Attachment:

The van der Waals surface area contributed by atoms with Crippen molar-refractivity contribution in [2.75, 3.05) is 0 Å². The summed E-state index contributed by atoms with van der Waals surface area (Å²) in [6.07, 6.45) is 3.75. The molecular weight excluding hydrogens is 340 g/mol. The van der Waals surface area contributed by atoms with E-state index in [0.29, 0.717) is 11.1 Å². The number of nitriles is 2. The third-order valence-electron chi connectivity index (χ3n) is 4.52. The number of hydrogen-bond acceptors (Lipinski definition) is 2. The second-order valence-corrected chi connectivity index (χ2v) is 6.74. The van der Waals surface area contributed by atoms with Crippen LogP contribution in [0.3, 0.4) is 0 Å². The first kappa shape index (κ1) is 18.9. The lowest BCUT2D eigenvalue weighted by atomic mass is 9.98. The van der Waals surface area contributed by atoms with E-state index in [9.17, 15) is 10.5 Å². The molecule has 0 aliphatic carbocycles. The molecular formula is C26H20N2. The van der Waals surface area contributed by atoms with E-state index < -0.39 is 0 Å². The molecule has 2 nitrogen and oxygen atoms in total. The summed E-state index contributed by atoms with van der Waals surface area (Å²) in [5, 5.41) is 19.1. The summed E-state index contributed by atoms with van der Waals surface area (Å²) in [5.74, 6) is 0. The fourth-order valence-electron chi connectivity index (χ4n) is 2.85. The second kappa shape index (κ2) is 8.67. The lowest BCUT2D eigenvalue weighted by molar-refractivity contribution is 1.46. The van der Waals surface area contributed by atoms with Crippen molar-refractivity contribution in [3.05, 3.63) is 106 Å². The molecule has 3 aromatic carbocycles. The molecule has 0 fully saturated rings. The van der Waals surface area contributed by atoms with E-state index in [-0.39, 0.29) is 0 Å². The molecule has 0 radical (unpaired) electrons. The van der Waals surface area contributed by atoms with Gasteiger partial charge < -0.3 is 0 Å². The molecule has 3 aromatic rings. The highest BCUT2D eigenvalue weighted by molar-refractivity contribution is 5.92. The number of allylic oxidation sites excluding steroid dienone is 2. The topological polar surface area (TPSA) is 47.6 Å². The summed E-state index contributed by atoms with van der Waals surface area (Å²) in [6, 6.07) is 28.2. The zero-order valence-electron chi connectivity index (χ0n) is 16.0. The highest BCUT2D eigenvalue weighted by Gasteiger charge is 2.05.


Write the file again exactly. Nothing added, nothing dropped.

The van der Waals surface area contributed by atoms with Crippen molar-refractivity contribution in [2.75, 3.05) is 0 Å². The summed E-state index contributed by atoms with van der Waals surface area (Å²) in [6.07, 6.45) is 3.75. The molecular weight excluding hydrogens is 340 g/mol. The van der Waals surface area contributed by atoms with E-state index in [0.29, 0.717) is 11.1 Å². The number of nitriles is 2. The third-order valence-electron chi connectivity index (χ3n) is 4.52. The number of hydrogen-bond acceptors (Lipinski definition) is 2. The second-order valence-corrected chi connectivity index (χ2v) is 6.74. The van der Waals surface area contributed by atoms with Crippen LogP contribution in [0.3, 0.4) is 0 Å². The first kappa shape index (κ1) is 18.9. The lowest BCUT2D eigenvalue weighted by atomic mass is 9.98. The van der Waals surface area contributed by atoms with E-state index in [9.17, 15) is 10.5 Å². The molecule has 0 aliphatic carbocycles. The molecular formula is C26H20N2. The van der Waals surface area contributed by atoms with E-state index < -0.39 is 0 Å². The molecule has 2 nitrogen and oxygen atoms in total. The summed E-state index contributed by atoms with van der Waals surface area (Å²) in [5, 5.41) is 19.1. The summed E-state index contributed by atoms with van der Waals surface area (Å²) in [5.74, 6) is 0. The fourth-order valence-electron chi connectivity index (χ4n) is 2.85. The second kappa shape index (κ2) is 8.67. The lowest BCUT2D eigenvalue weighted by molar-refractivity contribution is 1.46. The van der Waals surface area contributed by atoms with Crippen molar-refractivity contribution in [3.05, 3.63) is 106 Å². The molecule has 3 aromatic carbocycles. The molecule has 0 fully saturated rings. The van der Waals surface area contributed by atoms with E-state index in [-0.39, 0.29) is 0 Å². The molecule has 0 radical (unpaired) electrons. The van der Waals surface area contributed by atoms with Gasteiger partial charge < -0.3 is 0 Å². The molecule has 3 aromatic rings. The highest BCUT2D eigenvalue weighted by molar-refractivity contribution is 5.92. The number of allylic oxidation sites excluding steroid dienone is 2. The topological polar surface area (TPSA) is 47.6 Å². The summed E-state index contributed by atoms with van der Waals surface area (Å²) in [6, 6.07) is 28.2. The zero-order valence-electron chi connectivity index (χ0n) is 16.0. The highest BCUT2D eigenvalue weighted by Gasteiger charge is 2.05.